(1997) by Sid Harrison ETCM(SS) USN(Ret)
|Impressions and memories often come
to the surface in bits and pieces. These are remembered fragments of thoughts
by an eighteen year old who was on the edge when the Navy brought order
and purpose to a life that at the time seemed to be on the road to nowhere.
The following are some of those recollections jotted down years ago in my notebook on a ship somewhere - long after the boy was left behind.
I suppose that many veterans have made a similar journey into manhood when things needed to be set right...
...and the Navy was the first part of the trip.
Having the wanderlust. To thrill at the sight of a train.
"Swing aboard 'er son", says an old man, "Goin down to Davenport myself. Ain't been home in five years."
Lean back. Put your face against the linen on the seat back.
Through the American night: the salesman, the tourist, the sailor.
Morning train - bad taste in the mouth of cigarettes and coffee.
Cold. Cramped. Sky all gray.
Have to get some of those postcards
from Arizona or New Mexico.
"Is the dining car open? No? Guess I'll clean up before breakfast."
This is the life.
He's heading west. Going with the prairie schooners. Past the bleached bones in the sand. Past small towns of low adobe buildings with souvenir signs on station platforms. He buys postcards at a small town somewhere in New Mexico.
All around him he sees America.
To the north are the mountains whence the silver ribbon wound it's way through deep gorges past racing waters braking on the down grades cars slamming together, swaying around the bends, racing with the ocher colored cliffs as the cold foaming mountain stream set the pace 15 feet to the left of the tracks.
Dust whirls across the land as he stands on the station platform surveying mountains and blue sky. The mountains barren, their jagged cliffs softened in the white hot afternoon light. Cactus and mesquite grow at their base and he could see distant shacks in the valleys. He saw the Indians in their faded levies and plaid shirts, sweat stained straw hats pulled low over alert black eyes. He felt and saw. He smelled the sky, the mountains, the silver tracks, the hot dust and train grease.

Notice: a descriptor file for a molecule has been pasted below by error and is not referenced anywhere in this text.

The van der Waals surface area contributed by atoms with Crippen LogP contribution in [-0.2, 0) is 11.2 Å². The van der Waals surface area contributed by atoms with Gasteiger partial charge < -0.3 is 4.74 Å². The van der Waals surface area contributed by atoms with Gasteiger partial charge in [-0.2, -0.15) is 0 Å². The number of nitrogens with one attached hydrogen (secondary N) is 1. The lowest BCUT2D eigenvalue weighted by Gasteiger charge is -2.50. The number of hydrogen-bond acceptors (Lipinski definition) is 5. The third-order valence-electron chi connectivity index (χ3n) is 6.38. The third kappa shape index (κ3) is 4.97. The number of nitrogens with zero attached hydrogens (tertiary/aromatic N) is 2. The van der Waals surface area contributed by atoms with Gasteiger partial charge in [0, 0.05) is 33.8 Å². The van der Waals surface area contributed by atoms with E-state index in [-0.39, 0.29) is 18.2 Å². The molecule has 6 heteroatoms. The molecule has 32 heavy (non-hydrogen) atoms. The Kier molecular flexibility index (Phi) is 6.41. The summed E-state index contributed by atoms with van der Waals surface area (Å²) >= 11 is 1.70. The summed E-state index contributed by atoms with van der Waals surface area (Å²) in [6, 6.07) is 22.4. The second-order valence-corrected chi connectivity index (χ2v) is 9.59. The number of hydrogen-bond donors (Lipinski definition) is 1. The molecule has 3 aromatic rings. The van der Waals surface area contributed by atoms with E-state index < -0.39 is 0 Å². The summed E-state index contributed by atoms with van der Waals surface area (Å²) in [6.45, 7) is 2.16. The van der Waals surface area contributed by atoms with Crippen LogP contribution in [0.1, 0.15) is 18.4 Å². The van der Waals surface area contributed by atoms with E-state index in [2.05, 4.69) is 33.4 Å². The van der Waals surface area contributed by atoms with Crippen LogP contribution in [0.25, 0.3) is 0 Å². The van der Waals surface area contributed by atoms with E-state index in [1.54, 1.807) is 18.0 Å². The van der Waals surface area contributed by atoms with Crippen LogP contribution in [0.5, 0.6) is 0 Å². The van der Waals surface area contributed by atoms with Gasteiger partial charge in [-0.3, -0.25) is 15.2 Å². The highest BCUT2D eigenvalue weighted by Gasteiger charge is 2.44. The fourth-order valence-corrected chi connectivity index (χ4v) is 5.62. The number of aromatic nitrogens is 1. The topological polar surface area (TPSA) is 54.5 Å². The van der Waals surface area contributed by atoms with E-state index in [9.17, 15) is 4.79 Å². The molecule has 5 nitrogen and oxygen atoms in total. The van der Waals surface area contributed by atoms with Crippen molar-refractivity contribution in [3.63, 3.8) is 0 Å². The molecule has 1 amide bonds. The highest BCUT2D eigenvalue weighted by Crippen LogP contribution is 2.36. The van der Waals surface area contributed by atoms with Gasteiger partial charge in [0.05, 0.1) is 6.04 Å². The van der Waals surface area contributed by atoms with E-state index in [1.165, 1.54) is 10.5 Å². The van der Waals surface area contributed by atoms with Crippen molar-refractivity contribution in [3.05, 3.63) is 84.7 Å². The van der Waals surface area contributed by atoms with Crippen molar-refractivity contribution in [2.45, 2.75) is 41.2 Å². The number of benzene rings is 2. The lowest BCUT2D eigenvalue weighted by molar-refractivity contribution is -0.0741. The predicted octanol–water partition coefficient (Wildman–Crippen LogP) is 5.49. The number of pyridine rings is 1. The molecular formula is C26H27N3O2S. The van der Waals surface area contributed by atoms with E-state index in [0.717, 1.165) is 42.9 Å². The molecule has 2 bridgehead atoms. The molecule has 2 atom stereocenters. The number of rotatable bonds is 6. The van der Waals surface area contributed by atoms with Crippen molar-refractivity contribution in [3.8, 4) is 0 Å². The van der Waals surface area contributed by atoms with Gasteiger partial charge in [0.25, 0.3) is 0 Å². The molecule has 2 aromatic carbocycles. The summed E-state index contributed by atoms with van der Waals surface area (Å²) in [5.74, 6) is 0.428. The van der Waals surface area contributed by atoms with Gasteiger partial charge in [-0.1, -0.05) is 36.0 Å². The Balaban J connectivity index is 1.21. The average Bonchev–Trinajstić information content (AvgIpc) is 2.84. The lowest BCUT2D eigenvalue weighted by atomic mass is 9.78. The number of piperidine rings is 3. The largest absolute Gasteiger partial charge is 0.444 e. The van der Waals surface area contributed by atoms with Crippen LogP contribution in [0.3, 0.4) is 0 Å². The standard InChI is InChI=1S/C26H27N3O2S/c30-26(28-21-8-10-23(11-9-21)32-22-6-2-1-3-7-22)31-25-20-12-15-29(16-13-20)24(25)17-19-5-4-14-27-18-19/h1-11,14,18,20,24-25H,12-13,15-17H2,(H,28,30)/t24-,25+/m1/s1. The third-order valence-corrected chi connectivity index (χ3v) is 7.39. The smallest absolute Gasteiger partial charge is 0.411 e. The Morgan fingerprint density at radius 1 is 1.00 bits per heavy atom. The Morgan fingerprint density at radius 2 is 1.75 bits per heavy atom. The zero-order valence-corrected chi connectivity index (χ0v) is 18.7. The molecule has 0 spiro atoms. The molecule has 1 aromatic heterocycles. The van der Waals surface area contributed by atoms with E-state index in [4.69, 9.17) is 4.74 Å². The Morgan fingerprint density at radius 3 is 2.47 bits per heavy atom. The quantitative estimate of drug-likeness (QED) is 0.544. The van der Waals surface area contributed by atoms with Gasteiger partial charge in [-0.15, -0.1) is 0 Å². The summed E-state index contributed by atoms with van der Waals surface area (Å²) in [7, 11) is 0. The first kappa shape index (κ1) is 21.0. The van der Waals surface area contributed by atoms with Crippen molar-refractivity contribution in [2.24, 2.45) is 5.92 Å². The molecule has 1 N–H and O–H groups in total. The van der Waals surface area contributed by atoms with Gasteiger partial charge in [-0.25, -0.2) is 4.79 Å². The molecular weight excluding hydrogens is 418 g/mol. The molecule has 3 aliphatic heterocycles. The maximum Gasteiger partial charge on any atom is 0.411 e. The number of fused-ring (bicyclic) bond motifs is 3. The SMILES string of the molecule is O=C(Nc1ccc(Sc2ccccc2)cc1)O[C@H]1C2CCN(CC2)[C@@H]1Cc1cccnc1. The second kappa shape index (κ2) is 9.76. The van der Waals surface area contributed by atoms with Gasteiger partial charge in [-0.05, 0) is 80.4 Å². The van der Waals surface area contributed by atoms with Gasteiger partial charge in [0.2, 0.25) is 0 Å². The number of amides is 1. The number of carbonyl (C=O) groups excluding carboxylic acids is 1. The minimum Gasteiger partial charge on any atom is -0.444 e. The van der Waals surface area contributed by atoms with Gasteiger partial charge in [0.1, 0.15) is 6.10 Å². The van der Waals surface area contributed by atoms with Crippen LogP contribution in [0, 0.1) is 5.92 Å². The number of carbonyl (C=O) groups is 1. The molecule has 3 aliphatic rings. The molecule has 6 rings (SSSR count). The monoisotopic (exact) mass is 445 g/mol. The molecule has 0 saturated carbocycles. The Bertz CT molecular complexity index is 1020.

In his mind's eye he sees a wagon train driven by tired sunburned men, scouted by other lean hard men on dusty horses. Their children peeking shyly from canvas covered wagons. He breathes deeply, feeling more alive than he had ever felt and knowing that everything will somehow be all right and that he will live forever - he reboards the train.
Blue Navy jumper tossed in the rack above - the heat pressed in on him and wrung rivulets of sweat that quickly evaporated from his tee shirt in the dry air. The train leaned and jiggled through the turns alongside empty beer can lined roads. Newspapers, water stained and brown, lay discarded among the brush in deep ditches.
They wind their way to California.
"What are you going to do little
boy when you grow up?"
San Diego....and the sky is punctured with jet trails. The ocean, sliced by men-of-war.
Boot leave is now over. The journey awaits.....That sure is one big f**king ocean.